In the first ruling of its kind, the Australian Federal Court announced on Friday that Google violated the country’s laws surrounding consumer safety when it misled Australian Android users about the location data that their phones were collecting.
The decision was a partial win for the Australian Competition and Consumer Commission—or ACCC—that first raised charges against the company back in 2019 over the “misleading representations” the company made about the on-boarding process Google used for new Android devices throughout 2017 and 2018.
“This is an important victory for consumers, especially anyone concerned about their privacy online,” ACC Chair Rod Sims said in a statement. “Today’s decision is an important step to make sure digital platforms are upfront with consumers about what is happening with their data and what they can do to protect it.”
Specifically, Sydney Justice Thomas Thawley ruled that when consumers were creating the Google accounts they’d need in order to use their new Android device, the company misled those users into believing Google’s “Location History” setting was the only one that had any effect on the way Google collected or kept their location data. In reality, there was another setting—”Web & App Activity—that also allowed Google to track that same location data when it was turned on. And as the Court pointed out in its ruling, it was turned on by default during this two-year stretch.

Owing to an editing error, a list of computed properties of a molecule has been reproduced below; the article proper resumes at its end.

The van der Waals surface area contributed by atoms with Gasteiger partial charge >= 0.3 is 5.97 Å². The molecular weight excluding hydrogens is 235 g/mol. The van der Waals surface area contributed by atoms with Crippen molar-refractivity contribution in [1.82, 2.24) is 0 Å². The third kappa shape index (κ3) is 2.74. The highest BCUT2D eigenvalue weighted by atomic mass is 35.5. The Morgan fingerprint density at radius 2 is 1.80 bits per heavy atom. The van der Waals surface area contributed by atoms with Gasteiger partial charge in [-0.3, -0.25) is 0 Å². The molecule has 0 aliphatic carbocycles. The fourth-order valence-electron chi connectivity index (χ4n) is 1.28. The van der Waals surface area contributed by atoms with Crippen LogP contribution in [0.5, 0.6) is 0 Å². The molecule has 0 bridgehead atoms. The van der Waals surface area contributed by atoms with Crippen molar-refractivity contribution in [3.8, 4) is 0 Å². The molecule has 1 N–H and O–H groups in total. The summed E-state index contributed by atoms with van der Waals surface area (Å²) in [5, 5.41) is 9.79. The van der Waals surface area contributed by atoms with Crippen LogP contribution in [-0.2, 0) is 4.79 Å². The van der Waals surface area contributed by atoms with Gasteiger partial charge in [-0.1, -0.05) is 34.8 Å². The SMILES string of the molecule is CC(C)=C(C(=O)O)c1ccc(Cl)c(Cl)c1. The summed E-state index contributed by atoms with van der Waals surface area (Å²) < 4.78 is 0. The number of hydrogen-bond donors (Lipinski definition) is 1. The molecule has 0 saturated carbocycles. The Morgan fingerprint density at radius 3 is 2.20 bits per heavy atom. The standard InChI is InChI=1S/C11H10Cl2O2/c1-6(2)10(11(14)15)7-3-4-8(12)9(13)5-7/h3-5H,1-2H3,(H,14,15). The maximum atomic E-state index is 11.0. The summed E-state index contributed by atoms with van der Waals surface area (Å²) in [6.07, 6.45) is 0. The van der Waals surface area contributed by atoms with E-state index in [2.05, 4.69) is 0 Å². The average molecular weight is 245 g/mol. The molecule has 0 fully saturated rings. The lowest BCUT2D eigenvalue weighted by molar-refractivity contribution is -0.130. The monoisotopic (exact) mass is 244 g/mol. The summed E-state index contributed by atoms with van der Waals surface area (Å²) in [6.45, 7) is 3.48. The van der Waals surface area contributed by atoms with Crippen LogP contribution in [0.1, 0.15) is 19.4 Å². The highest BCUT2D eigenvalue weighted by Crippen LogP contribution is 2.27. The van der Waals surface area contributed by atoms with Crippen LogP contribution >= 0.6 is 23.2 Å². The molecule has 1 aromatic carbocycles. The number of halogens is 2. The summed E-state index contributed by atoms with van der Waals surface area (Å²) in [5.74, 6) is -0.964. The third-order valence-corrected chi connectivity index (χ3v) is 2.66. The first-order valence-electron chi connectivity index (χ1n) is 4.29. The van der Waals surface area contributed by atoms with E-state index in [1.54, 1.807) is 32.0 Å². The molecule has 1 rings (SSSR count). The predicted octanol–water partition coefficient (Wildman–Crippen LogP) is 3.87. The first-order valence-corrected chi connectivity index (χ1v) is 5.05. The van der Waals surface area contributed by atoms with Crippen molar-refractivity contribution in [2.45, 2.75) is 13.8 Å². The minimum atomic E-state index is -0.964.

During that same period, the Court also found that when these same consumers would check up on their Location History settings and try turning it off, they were misled again, since Google didn’t inform them that leaving their Activity setting switched on would render this switch-flip moot.
In a statement to ABC News, a Google spokesperson pointed out that the court rejected “many of the ACCC’s broad claims,” and that the company “[disagrees] with the remaining findings.” There’s also a chance the company may try appealing the case, per the company’s statement.
As for what’s up next in the case, the ACCC stated it’s going to be determining compliance orders and any sort of penalty fines at a later date. On top of that, the Commission is attempting to order a statement from Google to its Australian consumers, better explaining the company’s labyrinthian privacy settings moving forward.